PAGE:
Gravel mining could aid park
Gov. Dirk Kempthorne, the prospective new U.S. secretary of Interior, struck a deal with lawmakers to fund his park improvement initiative in part by starting a gravel-mining project in a state park.
The $26.5 million park funding plan approved by the Legislature’s joint budget committee Wednesday includes $15 million to be raised from gravel mining at Eagle Island State Park west of Boise. Lawmakers and the governor say the gravel would be dug up only if needed to build park improvements at the riverside park.
Not so fast on redesign: The Senate voted 24-11 Thursday to stop a proposed redesign of the state’s high school curriculum – a move that will become final if the House agrees.
Senate Concurrent Resolution 134, sponsored by Sen. Gary Schroeder, R-Moscow, rejects a high school curriculum redesign rule that the House Education Committee accepted last week. In the end, the strong Senate vote came over the objections of Education Chairman John Goedde, R-Coeur d’Alene.
Governor breaks out his pen: Legislation to start adjudicating all the water rights in North Idaho was signed into law by Kempthorne last week, along with more than 60 other bills, including one that adds a judge in the North Idaho judicial district.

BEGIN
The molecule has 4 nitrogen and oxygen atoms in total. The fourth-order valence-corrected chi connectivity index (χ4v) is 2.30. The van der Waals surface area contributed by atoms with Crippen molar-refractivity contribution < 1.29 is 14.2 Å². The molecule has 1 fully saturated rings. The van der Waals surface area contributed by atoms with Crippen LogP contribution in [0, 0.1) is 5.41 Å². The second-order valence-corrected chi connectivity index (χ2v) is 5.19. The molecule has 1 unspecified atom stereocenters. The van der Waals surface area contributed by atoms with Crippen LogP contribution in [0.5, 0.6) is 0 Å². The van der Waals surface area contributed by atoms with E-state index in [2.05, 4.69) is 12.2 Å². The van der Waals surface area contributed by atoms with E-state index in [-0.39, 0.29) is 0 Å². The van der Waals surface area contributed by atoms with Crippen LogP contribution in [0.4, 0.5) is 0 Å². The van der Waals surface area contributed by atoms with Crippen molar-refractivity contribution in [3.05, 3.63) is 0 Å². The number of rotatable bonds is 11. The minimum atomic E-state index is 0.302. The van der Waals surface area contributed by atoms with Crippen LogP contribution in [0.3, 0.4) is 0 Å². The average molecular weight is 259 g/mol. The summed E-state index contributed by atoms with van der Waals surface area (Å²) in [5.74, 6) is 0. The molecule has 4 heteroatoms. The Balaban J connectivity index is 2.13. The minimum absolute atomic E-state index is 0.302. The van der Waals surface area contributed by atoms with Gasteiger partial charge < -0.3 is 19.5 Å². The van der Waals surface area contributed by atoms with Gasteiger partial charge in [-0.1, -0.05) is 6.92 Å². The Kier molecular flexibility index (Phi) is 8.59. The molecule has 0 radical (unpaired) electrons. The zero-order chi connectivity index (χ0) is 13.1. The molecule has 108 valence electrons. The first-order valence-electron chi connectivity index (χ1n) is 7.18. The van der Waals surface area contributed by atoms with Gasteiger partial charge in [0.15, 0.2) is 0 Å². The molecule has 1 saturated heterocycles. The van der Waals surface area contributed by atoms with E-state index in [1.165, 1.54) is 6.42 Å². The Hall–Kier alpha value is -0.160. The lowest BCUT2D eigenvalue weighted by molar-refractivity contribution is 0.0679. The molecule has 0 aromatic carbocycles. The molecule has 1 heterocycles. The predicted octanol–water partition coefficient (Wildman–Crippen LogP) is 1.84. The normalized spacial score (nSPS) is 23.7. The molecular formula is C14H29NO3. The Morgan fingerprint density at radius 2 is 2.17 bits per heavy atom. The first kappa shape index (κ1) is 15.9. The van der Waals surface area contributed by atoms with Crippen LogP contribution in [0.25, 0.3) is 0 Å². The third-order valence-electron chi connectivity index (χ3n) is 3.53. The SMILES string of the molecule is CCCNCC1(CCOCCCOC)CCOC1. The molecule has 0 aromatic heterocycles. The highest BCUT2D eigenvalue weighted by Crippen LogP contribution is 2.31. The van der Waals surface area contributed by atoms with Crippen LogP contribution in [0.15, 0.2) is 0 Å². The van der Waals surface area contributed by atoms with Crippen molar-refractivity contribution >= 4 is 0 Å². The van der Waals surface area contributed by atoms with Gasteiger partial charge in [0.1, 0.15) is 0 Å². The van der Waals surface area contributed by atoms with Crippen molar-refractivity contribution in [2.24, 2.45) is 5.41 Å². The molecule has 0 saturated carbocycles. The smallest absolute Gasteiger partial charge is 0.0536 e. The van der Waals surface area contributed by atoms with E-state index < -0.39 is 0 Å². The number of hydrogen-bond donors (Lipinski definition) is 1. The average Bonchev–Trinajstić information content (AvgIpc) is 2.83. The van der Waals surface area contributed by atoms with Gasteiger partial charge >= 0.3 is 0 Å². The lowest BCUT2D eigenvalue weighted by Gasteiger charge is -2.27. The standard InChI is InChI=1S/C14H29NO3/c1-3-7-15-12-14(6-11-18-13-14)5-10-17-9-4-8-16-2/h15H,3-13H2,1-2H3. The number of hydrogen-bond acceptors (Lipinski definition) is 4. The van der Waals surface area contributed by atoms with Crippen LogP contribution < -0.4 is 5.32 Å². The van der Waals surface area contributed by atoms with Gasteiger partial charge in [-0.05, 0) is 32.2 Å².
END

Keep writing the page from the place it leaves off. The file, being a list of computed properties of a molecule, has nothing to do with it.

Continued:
Other bills signed into law include one which grants sales tax exemptions for fees paid to nonprofit shooting ranges; one which limits the amount of pseudoephedrine that can legally be possessed to 25 grams; and two that increase the civil and criminal penalties for refusing to take a sobriety test when stopped for suspicion of driving under the influence of intoxicants.
Funding the fight: Idaho should spend $4 million next year to eradicate milfoil, a fast-spreading aquatic weed, from lakes and other waterways, legislative budget writers decided Wednesday.
Controlling sex offenders: Registered sex offenders would have to stay away from Idaho schools under a bill the Senate passed unanimously Tuesday.
HB 713 has been amended so it’ll take effect right away, and to make it clear that school districts can adopt more stringent rules of their own.